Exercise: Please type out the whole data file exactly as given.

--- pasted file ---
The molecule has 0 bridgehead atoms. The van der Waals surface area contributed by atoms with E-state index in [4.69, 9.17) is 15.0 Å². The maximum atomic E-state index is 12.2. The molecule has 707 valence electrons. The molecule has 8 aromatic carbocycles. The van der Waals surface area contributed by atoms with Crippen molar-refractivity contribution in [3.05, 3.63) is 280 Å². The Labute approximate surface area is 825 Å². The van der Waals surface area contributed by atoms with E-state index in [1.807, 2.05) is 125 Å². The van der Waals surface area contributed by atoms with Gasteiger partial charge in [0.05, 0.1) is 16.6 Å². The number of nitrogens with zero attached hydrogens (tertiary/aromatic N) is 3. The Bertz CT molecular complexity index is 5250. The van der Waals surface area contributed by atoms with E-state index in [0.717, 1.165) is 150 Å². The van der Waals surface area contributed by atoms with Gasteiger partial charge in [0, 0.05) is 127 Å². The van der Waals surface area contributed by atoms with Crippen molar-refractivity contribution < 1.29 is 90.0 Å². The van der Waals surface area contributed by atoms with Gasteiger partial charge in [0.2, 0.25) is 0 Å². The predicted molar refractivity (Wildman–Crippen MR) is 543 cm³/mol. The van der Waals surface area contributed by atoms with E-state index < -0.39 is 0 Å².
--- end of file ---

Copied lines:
The molecule has 0 bridgehead atoms. The van der Waals surface area contributed by atoms with E-state index in [4.69, 9.17) is 15.0 Å². The maximum atomic E-state index is 12.2. The molecule has 707 valence electrons. The molecule has 8 aromatic carbocycles. The van der Waals surface area contributed by atoms with Crippen molar-refractivity contribution in [3.05, 3.63) is 280 Å². The Labute approximate surface area is 825 Å². The van der Waals surface area contributed by atoms with E-state index in [1.807, 2.05) is 125 Å². The van der Waals surface area contributed by atoms with Gasteiger partial charge in [0.05, 0.1) is 16.6 Å². The number of nitrogens with zero attached hydrogens (tertiary/aromatic N) is 3. The Bertz CT molecular complexity index is 5250. The van der Waals surface area contributed by atoms with E-state index in [0.717, 1.165) is 150 Å². The van der Waals surface area contributed by atoms with Gasteiger partial charge in [0, 0.05) is 127 Å². The van der Waals surface area contributed by atoms with Crippen molar-refractivity contribution < 1.29 is 90.0 Å². The van der Waals surface area contributed by atoms with Gasteiger partial charge in [0.2, 0.25) is 0 Å². The predicted molar refractivity (Wildman–Crippen MR) is 543 cm³/mol. The van der Waals surface area contributed by atoms with E-state index < -0.39 is 0 Å².